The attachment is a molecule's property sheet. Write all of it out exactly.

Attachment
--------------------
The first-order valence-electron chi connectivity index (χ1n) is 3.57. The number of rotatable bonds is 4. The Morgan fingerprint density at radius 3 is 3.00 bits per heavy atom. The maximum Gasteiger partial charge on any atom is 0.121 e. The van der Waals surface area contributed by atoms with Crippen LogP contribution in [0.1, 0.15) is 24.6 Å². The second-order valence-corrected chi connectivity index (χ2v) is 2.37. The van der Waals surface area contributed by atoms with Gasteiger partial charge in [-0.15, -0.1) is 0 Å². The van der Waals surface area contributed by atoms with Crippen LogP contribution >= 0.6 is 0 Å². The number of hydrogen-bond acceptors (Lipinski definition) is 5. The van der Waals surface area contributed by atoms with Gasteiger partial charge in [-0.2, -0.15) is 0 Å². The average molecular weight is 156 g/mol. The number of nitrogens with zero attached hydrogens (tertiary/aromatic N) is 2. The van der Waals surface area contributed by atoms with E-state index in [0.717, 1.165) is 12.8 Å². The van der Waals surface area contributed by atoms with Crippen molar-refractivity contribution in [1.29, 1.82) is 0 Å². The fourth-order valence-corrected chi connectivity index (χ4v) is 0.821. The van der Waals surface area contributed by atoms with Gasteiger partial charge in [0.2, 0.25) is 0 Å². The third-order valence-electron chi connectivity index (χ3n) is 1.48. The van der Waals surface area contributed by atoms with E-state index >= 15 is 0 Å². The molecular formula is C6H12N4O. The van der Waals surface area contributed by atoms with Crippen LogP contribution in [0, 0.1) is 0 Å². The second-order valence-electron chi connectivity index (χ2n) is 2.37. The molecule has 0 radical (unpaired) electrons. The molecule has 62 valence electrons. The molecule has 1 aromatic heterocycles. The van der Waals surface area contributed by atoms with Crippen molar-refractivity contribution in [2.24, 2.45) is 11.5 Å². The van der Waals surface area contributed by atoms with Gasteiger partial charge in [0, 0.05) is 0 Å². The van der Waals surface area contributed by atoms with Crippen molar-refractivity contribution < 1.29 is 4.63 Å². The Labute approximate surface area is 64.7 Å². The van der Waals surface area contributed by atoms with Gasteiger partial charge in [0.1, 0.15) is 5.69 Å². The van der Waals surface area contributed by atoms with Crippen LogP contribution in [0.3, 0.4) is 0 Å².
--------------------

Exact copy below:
The first-order valence-electron chi connectivity index (χ1n) is 3.57. The number of rotatable bonds is 4. The Morgan fingerprint density at radius 3 is 3.00 bits per heavy atom. The maximum Gasteiger partial charge on any atom is 0.121 e. The van der Waals surface area contributed by atoms with Crippen LogP contribution in [0.1, 0.15) is 24.6 Å². The second-order valence-corrected chi connectivity index (χ2v) is 2.37. The van der Waals surface area contributed by atoms with Gasteiger partial charge in [-0.15, -0.1) is 0 Å². The van der Waals surface area contributed by atoms with Crippen LogP contribution >= 0.6 is 0 Å². The number of hydrogen-bond acceptors (Lipinski definition) is 5. The van der Waals surface area contributed by atoms with Gasteiger partial charge in [-0.2, -0.15) is 0 Å². The average molecular weight is 156 g/mol. The number of nitrogens with zero attached hydrogens (tertiary/aromatic N) is 2. The van der Waals surface area contributed by atoms with E-state index in [0.717, 1.165) is 12.8 Å². The van der Waals surface area contributed by atoms with Crippen molar-refractivity contribution in [1.29, 1.82) is 0 Å². The fourth-order valence-corrected chi connectivity index (χ4v) is 0.821. The van der Waals surface area contributed by atoms with Gasteiger partial charge in [0.2, 0.25) is 0 Å². The third-order valence-electron chi connectivity index (χ3n) is 1.48. The van der Waals surface area contributed by atoms with E-state index >= 15 is 0 Å². The molecular formula is C6H12N4O. The van der Waals surface area contributed by atoms with Crippen LogP contribution in [0, 0.1) is 0 Å². The second-order valence-electron chi connectivity index (χ2n) is 2.37. The molecule has 0 radical (unpaired) electrons. The molecule has 62 valence electrons. The molecule has 1 aromatic heterocycles. The van der Waals surface area contributed by atoms with Crippen molar-refractivity contribution in [2.24, 2.45) is 11.5 Å². The van der Waals surface area contributed by atoms with Gasteiger partial charge in [0, 0.05) is 0 Å². The van der Waals surface area contributed by atoms with Crippen molar-refractivity contribution < 1.29 is 4.63 Å². The Labute approximate surface area is 64.7 Å². The van der Waals surface area contributed by atoms with Gasteiger partial charge in [0.1, 0.15) is 5.69 Å². The van der Waals surface area contributed by atoms with Crippen LogP contribution in [0.3, 0.4) is 0 Å².